If the right is divisible the assignment can also be made in favour of one or more assignees, whose internal relations will be governed by the rules set out by the Principles concerning the plurality of obligees. The rights of transferees can be separate, if each assignee can only claim its own portion; the rights can be joint and several, if each transferee may require the entire obligation; and the rights can be pooled if all transferee jointly require the obligation at the same time.

Example 2: In the same case as above, manufacturer B assigns its credit to financial institutions C, D and E, and the assignment contract includes a clause on active solidarity. Each of the financial institutions may ask the obligor to pay up the entire debt.

Commentary

Article 8.1.3

Conditions relating to the parties

1. The assignment requires agreement between assignor and assignee.

2. Furthermore, the consent of the obligor shall be required if:

  1. its obligation is personal; or
  2. its obligation is more burdensome as a consequence of the assignment; or
  3. assignor and obligor had agreed such consent or the prohibition of the assignment of rights.

3. The consent of the obligor may be given expressly or tacitly, simultaneously or subsequently to the conclusion of the assignment agreement.

1. Agreement between assignor and assignee

The Principles generally set forth that an agreement between the transferor and the transferee is sufficient for the assignment to take effect between the parties; the consent of the obligor is not, therefore, necessary. This rule is reflected in numerous provisions of the laws of the OHADAC [Article 1.104 of the Costa Rican Civil Code; Article 257.1 of the Cuban Civil Code; Article 1443 of the Guatemalan Civil Code; Article 2030 of the Mexican Civil Code; Article 2114 of the Nicaraguan Civil Code; Section 16 of Chapter 6:01 of the Guyana Civil Law Act 1953; Section 19 (d) of the Supreme Court Act 1905 of Bermuda; Article 1.434 of the Suriname Civil Code previous reform] and in texts such as Article 235 of the Proposals for the reform of the French law on obligations of 2013 (Article 1.692 of the French Civil Code) and Article 9.1.7 UP. No specific form is required for this assignment, except those that may result from mandatory rules, such as the requirement of a written document or even an authentic deed [Article 1.959 of the Colombian Civil Code; Article 256 of the Cuban Civil Code; Article 1.445 of the Guatemalan Civil Code; Article 2.033 of the Mexican Civil Code; Article 236 of the Proposals for the reform of French law on obligations of 2013 (Article 1690 of the French of the Civil Code)].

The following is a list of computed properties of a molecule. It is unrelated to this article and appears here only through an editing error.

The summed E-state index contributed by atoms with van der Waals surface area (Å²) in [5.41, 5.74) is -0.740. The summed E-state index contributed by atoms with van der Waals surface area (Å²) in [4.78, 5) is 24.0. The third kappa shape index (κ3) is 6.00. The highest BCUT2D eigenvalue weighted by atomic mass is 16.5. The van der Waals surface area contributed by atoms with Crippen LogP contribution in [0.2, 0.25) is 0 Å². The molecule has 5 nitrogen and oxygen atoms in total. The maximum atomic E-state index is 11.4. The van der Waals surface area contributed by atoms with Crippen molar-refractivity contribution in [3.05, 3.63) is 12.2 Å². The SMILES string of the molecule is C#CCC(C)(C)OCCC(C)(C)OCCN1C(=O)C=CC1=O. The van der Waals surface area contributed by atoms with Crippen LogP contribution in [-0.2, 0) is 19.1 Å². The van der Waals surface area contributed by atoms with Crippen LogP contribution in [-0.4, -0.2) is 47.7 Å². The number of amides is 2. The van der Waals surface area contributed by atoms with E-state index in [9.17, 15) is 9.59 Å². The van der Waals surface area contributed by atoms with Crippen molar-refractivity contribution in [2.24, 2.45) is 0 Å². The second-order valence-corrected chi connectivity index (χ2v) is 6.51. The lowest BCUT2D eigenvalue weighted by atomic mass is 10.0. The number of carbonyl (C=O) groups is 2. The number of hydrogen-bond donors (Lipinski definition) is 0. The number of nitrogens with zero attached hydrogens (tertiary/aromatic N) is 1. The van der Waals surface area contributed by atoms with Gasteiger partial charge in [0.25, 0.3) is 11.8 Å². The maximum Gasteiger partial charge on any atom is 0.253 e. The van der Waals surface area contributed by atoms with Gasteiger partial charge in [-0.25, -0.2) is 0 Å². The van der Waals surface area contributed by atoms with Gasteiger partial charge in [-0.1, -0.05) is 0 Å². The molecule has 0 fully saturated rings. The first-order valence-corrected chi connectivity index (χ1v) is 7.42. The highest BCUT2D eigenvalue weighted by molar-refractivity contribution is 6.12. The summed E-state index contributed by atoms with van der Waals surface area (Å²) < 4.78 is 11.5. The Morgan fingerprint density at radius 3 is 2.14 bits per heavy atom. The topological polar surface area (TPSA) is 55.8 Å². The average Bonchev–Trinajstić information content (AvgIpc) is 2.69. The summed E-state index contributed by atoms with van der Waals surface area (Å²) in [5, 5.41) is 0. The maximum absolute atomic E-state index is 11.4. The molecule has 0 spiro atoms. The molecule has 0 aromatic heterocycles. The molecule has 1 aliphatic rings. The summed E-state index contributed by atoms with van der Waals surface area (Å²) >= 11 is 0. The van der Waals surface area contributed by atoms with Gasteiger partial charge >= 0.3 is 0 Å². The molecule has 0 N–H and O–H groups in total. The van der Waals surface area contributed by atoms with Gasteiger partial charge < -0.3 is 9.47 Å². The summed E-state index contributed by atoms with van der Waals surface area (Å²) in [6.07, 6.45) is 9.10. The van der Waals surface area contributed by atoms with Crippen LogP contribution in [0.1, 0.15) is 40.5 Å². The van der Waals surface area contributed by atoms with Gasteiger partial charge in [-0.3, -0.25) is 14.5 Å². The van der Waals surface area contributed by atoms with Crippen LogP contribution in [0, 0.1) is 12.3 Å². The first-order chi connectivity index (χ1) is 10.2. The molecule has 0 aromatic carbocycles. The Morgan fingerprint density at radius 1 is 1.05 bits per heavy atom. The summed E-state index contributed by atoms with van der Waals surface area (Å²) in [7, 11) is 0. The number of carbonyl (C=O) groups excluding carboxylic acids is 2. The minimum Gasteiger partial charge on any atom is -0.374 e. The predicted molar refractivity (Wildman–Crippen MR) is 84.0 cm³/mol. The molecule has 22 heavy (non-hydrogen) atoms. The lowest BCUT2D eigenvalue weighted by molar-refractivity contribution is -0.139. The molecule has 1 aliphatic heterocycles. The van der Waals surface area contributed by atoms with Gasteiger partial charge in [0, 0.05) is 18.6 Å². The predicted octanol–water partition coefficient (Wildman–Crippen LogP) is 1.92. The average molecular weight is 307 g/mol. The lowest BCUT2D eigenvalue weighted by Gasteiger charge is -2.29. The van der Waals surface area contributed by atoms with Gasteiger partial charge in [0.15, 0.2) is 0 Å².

The mere agreement between the assignor and the assignee without notice or consent of the obligor is sufficient for two reasons. On the one hand, it is the greatest freedom possible to the parties, the transferor and transferee, in the agreements concluded between them. This corresponds to the philosophy of countries such as Belize and Trinidad and Tobago, who, in keeping with the common law tradition, have not codified this subject. On the other hand, it is a matter of maintaining the freedom of choice between the transferor and the transferee since it will not alter the position of the obligor, who continues to be bound to perform the same agreement that was agreed in the original contract.

2. Obligor's consent

There are however three exceptions that require the obligor's consent (e.g., Article 257.2 of the Cuban Civil Code; Art 2.030 of the Mexican Civil Code): when the obligor's obligation is personal; when this obligation is more burdensome as a result of the transfer; or when the obligee and obligor have agreed thus in the original contract.